The release of Brad Pitt’s blockbuster zombie apocalypse movie has sparked a frenzy in the English-speaking world.
No, it’s not about whether the world, whatever language it speaks, needs another zombie apocalypse movie. It’s about how the letter z, as in “World War Z,” is pronounced.
Of course, readers in Plattsburgh will automatically go with zee; it’s just the American way.
Children north of the border, either English or French, are raised with a hard-edged zed in their mouths, as if it was an harbinger of the rougher life they’re bound to have in a harsher climate.
It’s so ee-zee being American, whereas Canadians live in zed-dread.
As with most colloquial distinctions in Canadian English, we have the Brits to blame, thank or otherwise. According to my in-depth Internet search into the etymology of the letter Z, the purest pronunciation is zed, since it derives from the Greek letter zeta. Other languages, such as German and Spanish, also opt for the hard Z.
Apparently, sometime in the 19th century, Americans, in applying the melting-pot approach to language, starting blending zee in with the other ee-sounding letters like bee, cee and dee.
The ultimate American authority on the matter, Noah Webster, pronounced in his 1828 American Dictionary of the English Language that “Z ... is pronounced zee.” Undoubtedly, being one of the foremost pamphleteers of revolution, his intent would have been to separate the colonials from the overtaxing British. Kind of like a literary Boston Zee Party.
However, evidence suggests zee is not an original American invention. For proof, we cite Canada word guru Bill Casselman, who has spent a lifetime hunting down the origin of words and expressions favored (”favoured” with a u) in Canada.
Casselman notes that zee is “a dialect form last heard in England during the late 17th century. That name was brought to America by British immigrants, perhaps not on the Mayflower but very early indeed in American history.”
Casselman also points out that zee and zed are not the only variants of the last letter in English. Indeed, izzard and uzzard were used in the olden days, and he quotes a 1947 Kentucky appeal court ruling: “If this contract is valid, its provisions are all binding and effective from A to Izzard.” Has a certain ring to it and maybe worth reviving, eh?
With the cultural bombardment from south of the border via television, movies, the Internet and the like, Canadians may start to worry that Zed may go the way of cursive writing, arithmetic tables and allegiance to the monarchy.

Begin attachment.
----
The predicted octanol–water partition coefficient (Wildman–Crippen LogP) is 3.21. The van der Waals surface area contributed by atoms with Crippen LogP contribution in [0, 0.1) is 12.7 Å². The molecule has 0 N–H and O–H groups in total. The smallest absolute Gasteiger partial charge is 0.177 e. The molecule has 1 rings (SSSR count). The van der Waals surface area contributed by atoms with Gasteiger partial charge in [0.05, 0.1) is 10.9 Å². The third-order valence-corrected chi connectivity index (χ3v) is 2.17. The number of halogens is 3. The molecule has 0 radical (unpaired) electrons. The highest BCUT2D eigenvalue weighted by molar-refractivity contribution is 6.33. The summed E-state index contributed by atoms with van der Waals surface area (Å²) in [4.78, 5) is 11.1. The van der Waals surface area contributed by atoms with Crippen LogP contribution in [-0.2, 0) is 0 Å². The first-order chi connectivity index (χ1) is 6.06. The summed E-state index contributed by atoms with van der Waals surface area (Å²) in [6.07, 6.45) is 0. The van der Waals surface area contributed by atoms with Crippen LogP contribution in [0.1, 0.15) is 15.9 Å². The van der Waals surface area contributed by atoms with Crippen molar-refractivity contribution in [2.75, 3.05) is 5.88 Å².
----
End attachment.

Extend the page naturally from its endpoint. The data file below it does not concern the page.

Will the day come when a Canadian prime minister will dare say that where once Canada spanned from sea to sea to sea, it is now zee to zee to zee?
If anyone or thing is to blame for the creeping zee-ism in Canada, it’s Big Bird and his cronies on Sesame Street, as much a fixture in early child education in Canada as it is in the States. A survey done in southern Ontario back in the 1970s found that two-thirds of children age 12 used zee in common parlance, whereas only 8 percent of adults did. When the 12-year-olds were surveyed again at age 25, the percent of zee-users had dropped by almost half.
The research targets the routinely repeated alphabet-learning rhyme on Sesame Street drummed zee into tiny Canadian brains. Once the preschool zee propaganda ceased, most of the kids reverted to their native zed-happy tongue.
Not that Canadians are zed zealots. You never hear, for example, the long-bearded rockers out of Texas called Zed Zed Top, or the rapper Jay-Zed or the Welsh actress dubbed Catherine Zedta-Jones and on and on to izzard.
It remains to be seen whether Brad Pitt’s zombies will have much of an impact on impressionable Canadian movie-goers. Will their zed-bred brains be devoured by zee undead?
As yet, no Canadian politician has called for the movie to be dubbed “World War Zed” north of the border.
Peter Black is a radio broadcaster and writer based in Quebec City. He has worked on Parliament Hill in Ottawa, in Montreal as a newspaper reporter and editor, and as a translator and freelance writer. He can be reached at firstname.lastname@example.org.